Close-up of a spout on an old water tank

Rainwater Collection 101: Your Rain Harvesting Quick-Start Guide

The Gift of Rain: The Importance of Rainwater Collection

This article serves as an entry point to the exciting world of rainwater collection. Rainwater collection is nothing new; many people and cultures have practiced it for thousands of years. Just as the need for water hasn’t changed after all these years, the basic reasons people collect water remains very much the same. The bottom line is that people everywhere have always collected rainwater to provide themselves with greater security and ease in their daily lives.

This post will look at stormwater and rainwater collection systems. We will consider the similarities and differences between each. Next, we will explore a brief history of rainwater harvesting before discussing the benefits and limitations of this practice. Finally, we will look at Rainwater Management Solutions (RMS) and see how their unique program improves the collection process and reduces user maintenance. By the end of this post, you will have a good understanding of what rainwater collection is. And, if you are interested, you will know what steps to take to set up a system of your own.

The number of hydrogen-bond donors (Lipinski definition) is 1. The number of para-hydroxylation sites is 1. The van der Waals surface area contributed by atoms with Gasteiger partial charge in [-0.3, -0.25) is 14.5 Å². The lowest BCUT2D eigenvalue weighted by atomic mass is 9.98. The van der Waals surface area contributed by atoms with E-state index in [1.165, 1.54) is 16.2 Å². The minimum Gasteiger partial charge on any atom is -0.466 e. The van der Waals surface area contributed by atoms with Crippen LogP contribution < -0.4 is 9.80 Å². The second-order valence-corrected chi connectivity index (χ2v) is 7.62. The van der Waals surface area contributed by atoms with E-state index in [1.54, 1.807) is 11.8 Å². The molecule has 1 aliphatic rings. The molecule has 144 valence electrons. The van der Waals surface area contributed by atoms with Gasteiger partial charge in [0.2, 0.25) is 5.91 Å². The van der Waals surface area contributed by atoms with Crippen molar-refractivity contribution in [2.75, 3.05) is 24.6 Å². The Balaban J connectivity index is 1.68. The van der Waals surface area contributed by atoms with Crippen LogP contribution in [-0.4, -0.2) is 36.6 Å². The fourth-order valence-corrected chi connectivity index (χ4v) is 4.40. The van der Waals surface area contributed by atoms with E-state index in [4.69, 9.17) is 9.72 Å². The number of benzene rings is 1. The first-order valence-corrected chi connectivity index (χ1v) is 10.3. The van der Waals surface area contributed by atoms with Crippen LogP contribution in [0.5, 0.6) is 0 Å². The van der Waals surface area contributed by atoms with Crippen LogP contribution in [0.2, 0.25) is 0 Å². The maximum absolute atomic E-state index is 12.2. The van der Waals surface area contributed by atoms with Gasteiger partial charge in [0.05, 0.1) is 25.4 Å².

As a manufacturers representative of Rainwater Management Solutions, use their products as examples. Also, near the end of the article, we discuss their unique, maintenance-saving approach to rainwater collection so you can benefit from their experience and expertise.

Table of Contents

The Difference between Rainwater Collection and Stormwater Harvesting

Rainwater defined

Rainwater collection (also referred to as rainwater harvesting) is the process of collecting the free water that falls from the sky during rainfall. It is typically gathered on a collection surface and then directed into a tank or cistern. The water is captured before it hits the ground.  

Stormwater defined

In contrast, stormwater capture (also known as ‘stormwater harvesting and ‘stormwater collection’) refers to collecting water that has fallen on the ground. If water lands on a soft, natural surface like grass, it absorbs into the soil. When the soil is fully saturated, the water will pool together as surface runoff will find its way into a nearby lake or river.

When water comes into contact with hard surfaces (like asphalt and concrete), it has nowhere to go, so it begins to gather where it falls. This surface runoff becomes contaminated as it flows through concrete and asphalt surfaces in our urban environments. Therefore, this water is much dirtier than pure rainwater, and removing these pollutants becomes a more critical and complex task.

This image shows the effects of stormwater runoff in natural and urban environments.
This wonderful illustration from the Philadelphia Water Department illustrates natural vs. urban runoff

The History of Rainwater collection

Since all living things depend on water for survival, it is no surprise that humans have been collecting it ever since the dawn of civilization. As cities sprung up around the Indus, Tigres, Euphrates, and Nile Rivers thousands of years ago, people have sought to manage water. They dug wells and built cisterns, canals, and aqueducts. This control over water, coupled with the cultivation of farmland, gave people greater control over their well-being and allowed them to thrive.